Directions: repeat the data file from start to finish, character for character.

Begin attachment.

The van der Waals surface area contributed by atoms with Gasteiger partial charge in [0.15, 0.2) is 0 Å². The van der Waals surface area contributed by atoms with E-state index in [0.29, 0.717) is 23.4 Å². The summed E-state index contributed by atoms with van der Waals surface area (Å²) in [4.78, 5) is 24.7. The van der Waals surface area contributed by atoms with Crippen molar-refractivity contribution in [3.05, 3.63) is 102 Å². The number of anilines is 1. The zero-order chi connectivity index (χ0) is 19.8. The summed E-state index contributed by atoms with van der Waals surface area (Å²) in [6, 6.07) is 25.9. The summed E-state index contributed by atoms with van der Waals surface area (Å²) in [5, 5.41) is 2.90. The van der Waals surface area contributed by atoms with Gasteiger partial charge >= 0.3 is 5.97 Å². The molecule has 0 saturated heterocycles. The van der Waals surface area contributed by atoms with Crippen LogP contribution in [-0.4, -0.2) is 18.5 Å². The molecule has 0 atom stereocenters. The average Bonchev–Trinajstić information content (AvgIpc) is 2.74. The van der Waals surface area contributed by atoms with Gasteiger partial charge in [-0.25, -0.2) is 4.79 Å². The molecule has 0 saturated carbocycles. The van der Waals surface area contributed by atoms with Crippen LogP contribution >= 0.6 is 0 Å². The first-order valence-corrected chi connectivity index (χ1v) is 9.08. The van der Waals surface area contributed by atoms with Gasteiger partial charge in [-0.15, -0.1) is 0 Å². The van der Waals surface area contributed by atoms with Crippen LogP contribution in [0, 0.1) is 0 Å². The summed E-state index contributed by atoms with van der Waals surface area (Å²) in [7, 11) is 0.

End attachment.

The van der Waals surface area contributed by atoms with Gasteiger partial charge in [0.15, 0.2) is 0 Å². The van der Waals surface area contributed by atoms with E-state index in [0.29, 0.717) is 23.4 Å². The summed E-state index contributed by atoms with van der Waals surface area (Å²) in [4.78, 5) is 24.7. The van der Waals surface area contributed by atoms with Crippen molar-refractivity contribution in [3.05, 3.63) is 102 Å². The number of anilines is 1. The zero-order chi connectivity index (χ0) is 19.8. The summed E-state index contributed by atoms with van der Waals surface area (Å²) in [6, 6.07) is 25.9. The summed E-state index contributed by atoms with van der Waals surface area (Å²) in [5, 5.41) is 2.90. The van der Waals surface area contributed by atoms with Gasteiger partial charge >= 0.3 is 5.97 Å². The molecule has 0 saturated heterocycles. The van der Waals surface area contributed by atoms with Crippen LogP contribution in [-0.4, -0.2) is 18.5 Å². The molecule has 0 atom stereocenters. The average Bonchev–Trinajstić information content (AvgIpc) is 2.74. The van der Waals surface area contributed by atoms with Gasteiger partial charge in [-0.25, -0.2) is 4.79 Å². The molecule has 0 saturated carbocycles. The van der Waals surface area contributed by atoms with Crippen LogP contribution >= 0.6 is 0 Å². The first-order valence-corrected chi connectivity index (χ1v) is 9.08. The van der Waals surface area contributed by atoms with Gasteiger partial charge in [-0.15, -0.1) is 0 Å². The van der Waals surface area contributed by atoms with Crippen LogP contribution in [0, 0.1) is 0 Å². The summed E-state index contributed by atoms with van der Waals surface area (Å²) in [7, 11) is 0.